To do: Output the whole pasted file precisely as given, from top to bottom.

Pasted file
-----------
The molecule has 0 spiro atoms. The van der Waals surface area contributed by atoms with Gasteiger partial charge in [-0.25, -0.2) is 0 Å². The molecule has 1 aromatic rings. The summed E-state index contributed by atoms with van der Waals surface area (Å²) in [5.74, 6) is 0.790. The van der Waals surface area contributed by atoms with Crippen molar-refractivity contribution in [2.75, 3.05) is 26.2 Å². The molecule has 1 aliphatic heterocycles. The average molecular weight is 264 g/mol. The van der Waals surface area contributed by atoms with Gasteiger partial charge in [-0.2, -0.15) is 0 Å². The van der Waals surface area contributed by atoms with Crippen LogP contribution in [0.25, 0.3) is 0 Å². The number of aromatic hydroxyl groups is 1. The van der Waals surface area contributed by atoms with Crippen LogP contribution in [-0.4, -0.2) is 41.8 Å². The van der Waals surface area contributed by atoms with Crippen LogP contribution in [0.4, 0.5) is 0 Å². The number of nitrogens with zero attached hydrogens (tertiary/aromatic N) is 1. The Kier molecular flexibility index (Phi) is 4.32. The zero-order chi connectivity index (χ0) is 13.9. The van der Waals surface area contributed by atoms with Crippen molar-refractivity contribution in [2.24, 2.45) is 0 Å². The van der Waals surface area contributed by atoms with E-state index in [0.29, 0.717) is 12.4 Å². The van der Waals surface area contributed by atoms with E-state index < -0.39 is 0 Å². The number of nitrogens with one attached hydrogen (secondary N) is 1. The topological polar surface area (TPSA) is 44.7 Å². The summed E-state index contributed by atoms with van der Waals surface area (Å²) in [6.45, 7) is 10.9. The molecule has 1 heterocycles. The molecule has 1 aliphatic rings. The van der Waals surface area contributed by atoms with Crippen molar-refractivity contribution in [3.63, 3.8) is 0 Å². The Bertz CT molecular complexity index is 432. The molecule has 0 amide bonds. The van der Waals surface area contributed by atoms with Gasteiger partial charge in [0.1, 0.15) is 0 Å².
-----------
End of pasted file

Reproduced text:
The molecule has 0 spiro atoms. The van der Waals surface area contributed by atoms with Gasteiger partial charge in [-0.25, -0.2) is 0 Å². The molecule has 1 aromatic rings. The summed E-state index contributed by atoms with van der Waals surface area (Å²) in [5.74, 6) is 0.790. The van der Waals surface area contributed by atoms with Crippen molar-refractivity contribution in [2.75, 3.05) is 26.2 Å². The molecule has 1 aliphatic heterocycles. The average molecular weight is 264 g/mol. The van der Waals surface area contributed by atoms with Gasteiger partial charge in [-0.2, -0.15) is 0 Å². The van der Waals surface area contributed by atoms with Crippen LogP contribution in [0.25, 0.3) is 0 Å². The number of aromatic hydroxyl groups is 1. The van der Waals surface area contributed by atoms with Crippen LogP contribution in [-0.4, -0.2) is 41.8 Å². The van der Waals surface area contributed by atoms with Crippen LogP contribution in [0.4, 0.5) is 0 Å². The number of nitrogens with zero attached hydrogens (tertiary/aromatic N) is 1. The Kier molecular flexibility index (Phi) is 4.32. The zero-order chi connectivity index (χ0) is 13.9. The van der Waals surface area contributed by atoms with Crippen molar-refractivity contribution in [2.24, 2.45) is 0 Å². The van der Waals surface area contributed by atoms with E-state index in [0.29, 0.717) is 12.4 Å². The van der Waals surface area contributed by atoms with E-state index < -0.39 is 0 Å². The number of nitrogens with one attached hydrogen (secondary N) is 1. The topological polar surface area (TPSA) is 44.7 Å². The summed E-state index contributed by atoms with van der Waals surface area (Å²) in [6.45, 7) is 10.9. The molecule has 1 heterocycles. The molecule has 1 aliphatic rings. The van der Waals surface area contributed by atoms with Crippen molar-refractivity contribution in [3.63, 3.8) is 0 Å². The Bertz CT molecular complexity index is 432. The molecule has 0 amide bonds. The van der Waals surface area contributed by atoms with Gasteiger partial charge in [0.1, 0.15) is 0 Å².